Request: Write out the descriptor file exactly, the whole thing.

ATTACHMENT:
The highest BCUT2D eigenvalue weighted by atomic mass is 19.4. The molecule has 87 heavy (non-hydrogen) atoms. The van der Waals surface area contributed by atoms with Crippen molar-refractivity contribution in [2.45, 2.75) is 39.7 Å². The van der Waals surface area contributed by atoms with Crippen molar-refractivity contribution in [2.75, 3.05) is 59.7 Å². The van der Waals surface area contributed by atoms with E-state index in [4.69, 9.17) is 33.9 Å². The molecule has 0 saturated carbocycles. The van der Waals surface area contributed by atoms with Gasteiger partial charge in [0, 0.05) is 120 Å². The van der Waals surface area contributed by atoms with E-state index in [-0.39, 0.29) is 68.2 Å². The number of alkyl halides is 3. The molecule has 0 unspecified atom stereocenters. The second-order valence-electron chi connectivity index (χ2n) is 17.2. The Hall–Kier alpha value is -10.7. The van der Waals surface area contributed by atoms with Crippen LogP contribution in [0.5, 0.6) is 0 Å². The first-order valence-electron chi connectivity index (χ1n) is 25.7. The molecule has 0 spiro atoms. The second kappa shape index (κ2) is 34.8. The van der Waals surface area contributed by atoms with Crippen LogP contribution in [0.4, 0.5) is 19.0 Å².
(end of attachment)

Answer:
The highest BCUT2D eigenvalue weighted by atomic mass is 19.4. The molecule has 87 heavy (non-hydrogen) atoms. The van der Waals surface area contributed by atoms with Crippen molar-refractivity contribution in [2.45, 2.75) is 39.7 Å². The van der Waals surface area contributed by atoms with Crippen molar-refractivity contribution in [2.75, 3.05) is 59.7 Å². The van der Waals surface area contributed by atoms with E-state index in [4.69, 9.17) is 33.9 Å². The molecule has 0 saturated carbocycles. The van der Waals surface area contributed by atoms with Gasteiger partial charge in [0, 0.05) is 120 Å². The van der Waals surface area contributed by atoms with E-state index in [-0.39, 0.29) is 68.2 Å². The number of alkyl halides is 3. The molecule has 0 unspecified atom stereocenters. The second-order valence-electron chi connectivity index (χ2n) is 17.2. The Hall–Kier alpha value is -10.7. The van der Waals surface area contributed by atoms with Crippen LogP contribution in [0.5, 0.6) is 0 Å². The first-order valence-electron chi connectivity index (χ1n) is 25.7. The molecule has 0 spiro atoms. The second kappa shape index (κ2) is 34.8. The van der Waals surface area contributed by atoms with Crippen LogP contribution in [0.4, 0.5) is 19.0 Å².